Friday, July 2, 2010

Fortyness...The Long Run at 9000 Feet

I am a runner.

I run several times a week. And although I am not a marathon runner (I have run 1/2 marathons) the distance I can run is respectable. I am not the fastest, but again, my endurance is nothing to laugh at.

I run in the Sonoran Desert. It is sometimes extremely hot. Predawn runs can be as hot as 90 degrees at the onset. It can also get pretty cold. Early morning runs can be in the 20's in the winter time. But, regardless of the weather outside, I am very consistent in my dedication to pounding the pavement. Understanding my conditioning and the conditions that I run in most of the year, it always astonishes me how a change in scenery can change the effort needed to complete my runs.

In the summer time, I head northwest of my desert home and spend some time on the western coast of our great country. My stay there includes a beautiful and relaxing trip the Sierra Nevada Mountains for a week of family and fun...and of course some running. Some hard running. Some very hard running. It's not that I am changing my mileage. In fact I run fewer. It is not that the weather is any different - it is really much more pleasant.

It's the air. The oxygen more specifically.

My desert home is at about 1000 ft elevation. My mountain runs are at 9000 ft. The air is pretty thin. I have to put out twice the effort for the same benefits. I have to adjust my pace, adjust my breathing, adjust my steps. If I don't, I'll probably end up flat faced on the side of the road feeling like my lungs have collapsed. The trick to finishing my runs is knowing what I have to accomplish but adjusting my stride, strategy and energy outlay, and adjusting the expectations that I can have the performance at 9000 ft that I do at 1000 ft.

Fortyness is a time of changing elevations. We run along fine at an elevation one moment, and in the blink of an eye, life has tossed us into another. You probably know these moments..... finances are moving along nicely and then a huge bill for a repair or a loss of a job happens..... you are feeling really good about how you have parented your kids then a kid "crisis" happens...... your relationships have seemed content and comfortable then are suddenly in upheaval. All of these things are like being dropped at a high altitude at a full run.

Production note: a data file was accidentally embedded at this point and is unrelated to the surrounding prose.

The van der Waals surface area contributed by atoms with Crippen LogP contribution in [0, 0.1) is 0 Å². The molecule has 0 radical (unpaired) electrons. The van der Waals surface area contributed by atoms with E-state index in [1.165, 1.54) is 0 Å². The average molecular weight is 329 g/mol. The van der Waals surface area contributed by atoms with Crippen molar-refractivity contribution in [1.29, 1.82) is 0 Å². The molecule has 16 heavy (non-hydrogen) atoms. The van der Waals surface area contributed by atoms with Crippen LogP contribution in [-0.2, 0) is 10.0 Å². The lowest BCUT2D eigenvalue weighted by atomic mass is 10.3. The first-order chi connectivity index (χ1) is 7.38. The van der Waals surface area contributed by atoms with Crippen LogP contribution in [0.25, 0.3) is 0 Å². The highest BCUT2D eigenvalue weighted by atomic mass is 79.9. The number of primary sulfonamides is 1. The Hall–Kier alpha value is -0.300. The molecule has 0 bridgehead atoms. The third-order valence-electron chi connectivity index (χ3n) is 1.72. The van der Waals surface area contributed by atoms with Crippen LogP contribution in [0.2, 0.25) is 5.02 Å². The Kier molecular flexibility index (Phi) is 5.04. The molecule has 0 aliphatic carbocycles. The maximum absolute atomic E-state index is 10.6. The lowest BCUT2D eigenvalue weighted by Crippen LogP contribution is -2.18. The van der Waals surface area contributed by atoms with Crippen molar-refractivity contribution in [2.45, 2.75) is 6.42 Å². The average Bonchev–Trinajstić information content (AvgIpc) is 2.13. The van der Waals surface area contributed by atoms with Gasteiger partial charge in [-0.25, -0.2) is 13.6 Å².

Adjustments in strategy and energy outlay become a normal part of life as we seem to have half the gain at twice the cost. To make it through, we must adjust our stride, making some steps smaller and some larger. We may need to reassess the rout or make a detour on the course, understanding that our performance may not be as stellar in these times. We need to be aware that the amount of oxygen dwindles in some moments of fortyness, and do what we need to do to keep our lungs full so we can continue on. Most importantly, we must keep our eyes on our end goals. The route is rarely easy. but if we stay dedicated to the journey, we can successfully finish these long runs at 9000 ft.


  1. Great post! I so agree! It is necessary to stop and look at where you are when you get dropped at 9000 feet, keep moving, but walk for a moment until you can feel what your body needs to adjust to!
    By the way, I would run with you spiritually any day of the week, you always seem to know how to make it balance out!

  2. I love reading about your runs. I am training for another Half marathon and it seems a bit tougher this time around. I refuse to blame age! :)

    Thanks for sharing!


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